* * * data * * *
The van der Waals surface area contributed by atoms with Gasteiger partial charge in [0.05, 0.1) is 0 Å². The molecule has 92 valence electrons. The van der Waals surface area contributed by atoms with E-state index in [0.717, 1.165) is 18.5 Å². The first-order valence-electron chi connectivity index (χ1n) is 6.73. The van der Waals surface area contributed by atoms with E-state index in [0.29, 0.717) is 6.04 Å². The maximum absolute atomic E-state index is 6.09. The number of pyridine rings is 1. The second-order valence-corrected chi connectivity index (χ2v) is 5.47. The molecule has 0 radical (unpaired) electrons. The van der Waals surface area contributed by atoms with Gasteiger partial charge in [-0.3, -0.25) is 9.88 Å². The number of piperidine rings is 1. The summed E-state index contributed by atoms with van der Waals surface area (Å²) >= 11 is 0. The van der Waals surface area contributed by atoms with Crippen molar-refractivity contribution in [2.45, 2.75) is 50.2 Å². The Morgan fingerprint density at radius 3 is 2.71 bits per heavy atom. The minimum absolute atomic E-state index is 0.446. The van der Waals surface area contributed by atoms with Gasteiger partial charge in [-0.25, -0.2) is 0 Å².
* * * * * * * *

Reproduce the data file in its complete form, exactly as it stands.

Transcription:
The van der Waals surface area contributed by atoms with Gasteiger partial charge in [0.05, 0.1) is 0 Å². The molecule has 92 valence electrons. The van der Waals surface area contributed by atoms with E-state index in [0.717, 1.165) is 18.5 Å². The first-order valence-electron chi connectivity index (χ1n) is 6.73. The van der Waals surface area contributed by atoms with E-state index in [0.29, 0.717) is 6.04 Å². The maximum absolute atomic E-state index is 6.09. The number of pyridine rings is 1. The second-order valence-corrected chi connectivity index (χ2v) is 5.47. The molecule has 0 radical (unpaired) electrons. The van der Waals surface area contributed by atoms with Gasteiger partial charge in [-0.3, -0.25) is 9.88 Å². The number of piperidine rings is 1. The summed E-state index contributed by atoms with van der Waals surface area (Å²) >= 11 is 0. The van der Waals surface area contributed by atoms with Crippen molar-refractivity contribution in [2.45, 2.75) is 50.2 Å². The Morgan fingerprint density at radius 3 is 2.71 bits per heavy atom. The minimum absolute atomic E-state index is 0.446. The van der Waals surface area contributed by atoms with Gasteiger partial charge in [-0.25, -0.2) is 0 Å².